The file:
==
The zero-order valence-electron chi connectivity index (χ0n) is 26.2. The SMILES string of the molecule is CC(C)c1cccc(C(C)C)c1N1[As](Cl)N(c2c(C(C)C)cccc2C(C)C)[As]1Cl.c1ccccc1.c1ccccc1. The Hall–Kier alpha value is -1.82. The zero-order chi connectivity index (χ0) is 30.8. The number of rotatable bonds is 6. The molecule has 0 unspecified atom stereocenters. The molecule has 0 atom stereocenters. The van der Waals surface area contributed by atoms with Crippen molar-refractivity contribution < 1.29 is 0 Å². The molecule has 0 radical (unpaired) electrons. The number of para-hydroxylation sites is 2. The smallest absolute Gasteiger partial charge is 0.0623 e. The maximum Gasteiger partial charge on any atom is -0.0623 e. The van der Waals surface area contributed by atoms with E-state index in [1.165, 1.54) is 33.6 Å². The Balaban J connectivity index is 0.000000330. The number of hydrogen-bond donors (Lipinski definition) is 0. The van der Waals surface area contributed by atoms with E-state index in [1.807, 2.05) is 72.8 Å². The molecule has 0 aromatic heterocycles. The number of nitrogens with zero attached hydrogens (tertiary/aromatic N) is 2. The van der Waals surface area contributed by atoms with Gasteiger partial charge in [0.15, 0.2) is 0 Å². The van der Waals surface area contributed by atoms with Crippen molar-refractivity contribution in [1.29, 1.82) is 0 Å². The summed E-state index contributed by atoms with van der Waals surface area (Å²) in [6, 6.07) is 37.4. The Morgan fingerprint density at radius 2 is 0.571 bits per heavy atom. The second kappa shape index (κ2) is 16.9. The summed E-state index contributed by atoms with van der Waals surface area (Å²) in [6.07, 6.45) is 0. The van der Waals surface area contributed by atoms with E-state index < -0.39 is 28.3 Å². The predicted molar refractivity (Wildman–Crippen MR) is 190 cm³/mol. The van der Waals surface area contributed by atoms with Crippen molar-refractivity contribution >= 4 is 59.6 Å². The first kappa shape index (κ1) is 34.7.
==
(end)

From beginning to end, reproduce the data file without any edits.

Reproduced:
The zero-order valence-electron chi connectivity index (χ0n) is 26.2. The SMILES string of the molecule is CC(C)c1cccc(C(C)C)c1N1[As](Cl)N(c2c(C(C)C)cccc2C(C)C)[As]1Cl.c1ccccc1.c1ccccc1. The Hall–Kier alpha value is -1.82. The zero-order chi connectivity index (χ0) is 30.8. The number of rotatable bonds is 6. The molecule has 0 unspecified atom stereocenters. The molecule has 0 atom stereocenters. The van der Waals surface area contributed by atoms with Crippen molar-refractivity contribution < 1.29 is 0 Å². The molecule has 0 radical (unpaired) electrons. The number of para-hydroxylation sites is 2. The smallest absolute Gasteiger partial charge is 0.0623 e. The maximum Gasteiger partial charge on any atom is -0.0623 e. The van der Waals surface area contributed by atoms with E-state index in [1.165, 1.54) is 33.6 Å². The Balaban J connectivity index is 0.000000330. The number of hydrogen-bond donors (Lipinski definition) is 0. The van der Waals surface area contributed by atoms with E-state index in [1.807, 2.05) is 72.8 Å². The molecule has 0 aromatic heterocycles. The number of nitrogens with zero attached hydrogens (tertiary/aromatic N) is 2. The van der Waals surface area contributed by atoms with Gasteiger partial charge in [0.15, 0.2) is 0 Å². The van der Waals surface area contributed by atoms with Crippen molar-refractivity contribution in [1.29, 1.82) is 0 Å². The summed E-state index contributed by atoms with van der Waals surface area (Å²) in [6, 6.07) is 37.4. The Morgan fingerprint density at radius 2 is 0.571 bits per heavy atom. The second kappa shape index (κ2) is 16.9. The summed E-state index contributed by atoms with van der Waals surface area (Å²) in [6.07, 6.45) is 0. The van der Waals surface area contributed by atoms with E-state index < -0.39 is 28.3 Å². The predicted molar refractivity (Wildman–Crippen MR) is 190 cm³/mol. The van der Waals surface area contributed by atoms with Crippen molar-refractivity contribution >= 4 is 59.6 Å². The first kappa shape index (κ1) is 34.7.